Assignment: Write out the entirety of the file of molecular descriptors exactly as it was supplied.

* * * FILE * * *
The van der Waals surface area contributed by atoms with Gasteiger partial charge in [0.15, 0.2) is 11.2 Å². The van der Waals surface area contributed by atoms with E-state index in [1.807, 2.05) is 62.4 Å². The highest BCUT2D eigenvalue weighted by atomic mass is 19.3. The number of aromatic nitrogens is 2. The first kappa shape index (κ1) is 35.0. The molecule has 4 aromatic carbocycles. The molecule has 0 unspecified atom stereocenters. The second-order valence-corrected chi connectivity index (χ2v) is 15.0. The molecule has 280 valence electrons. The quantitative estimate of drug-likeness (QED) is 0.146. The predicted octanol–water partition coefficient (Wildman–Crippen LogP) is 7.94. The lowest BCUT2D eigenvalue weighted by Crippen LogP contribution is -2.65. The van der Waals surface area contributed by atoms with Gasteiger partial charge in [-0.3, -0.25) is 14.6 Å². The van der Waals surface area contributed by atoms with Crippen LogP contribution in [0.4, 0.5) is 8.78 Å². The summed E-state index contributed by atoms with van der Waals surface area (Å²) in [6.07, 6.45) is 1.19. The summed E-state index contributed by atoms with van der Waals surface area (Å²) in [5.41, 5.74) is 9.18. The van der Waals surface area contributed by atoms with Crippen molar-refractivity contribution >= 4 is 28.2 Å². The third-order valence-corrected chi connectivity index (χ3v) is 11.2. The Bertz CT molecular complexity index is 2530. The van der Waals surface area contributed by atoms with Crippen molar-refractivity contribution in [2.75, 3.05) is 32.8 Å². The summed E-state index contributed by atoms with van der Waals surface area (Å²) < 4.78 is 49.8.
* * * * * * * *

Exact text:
The van der Waals surface area contributed by atoms with Gasteiger partial charge in [0.15, 0.2) is 11.2 Å². The van der Waals surface area contributed by atoms with E-state index in [1.807, 2.05) is 62.4 Å². The highest BCUT2D eigenvalue weighted by atomic mass is 19.3. The number of aromatic nitrogens is 2. The first kappa shape index (κ1) is 35.0. The molecule has 4 aromatic carbocycles. The molecule has 0 unspecified atom stereocenters. The second-order valence-corrected chi connectivity index (χ2v) is 15.0. The molecule has 280 valence electrons. The quantitative estimate of drug-likeness (QED) is 0.146. The predicted octanol–water partition coefficient (Wildman–Crippen LogP) is 7.94. The lowest BCUT2D eigenvalue weighted by Crippen LogP contribution is -2.65. The van der Waals surface area contributed by atoms with Gasteiger partial charge in [-0.3, -0.25) is 14.6 Å². The van der Waals surface area contributed by atoms with Crippen LogP contribution in [0.4, 0.5) is 8.78 Å². The summed E-state index contributed by atoms with van der Waals surface area (Å²) in [6.07, 6.45) is 1.19. The summed E-state index contributed by atoms with van der Waals surface area (Å²) in [5.41, 5.74) is 9.18. The van der Waals surface area contributed by atoms with Crippen molar-refractivity contribution >= 4 is 28.2 Å². The third-order valence-corrected chi connectivity index (χ3v) is 11.2. The Bertz CT molecular complexity index is 2530. The van der Waals surface area contributed by atoms with Crippen molar-refractivity contribution in [2.75, 3.05) is 32.8 Å². The summed E-state index contributed by atoms with van der Waals surface area (Å²) < 4.78 is 49.8.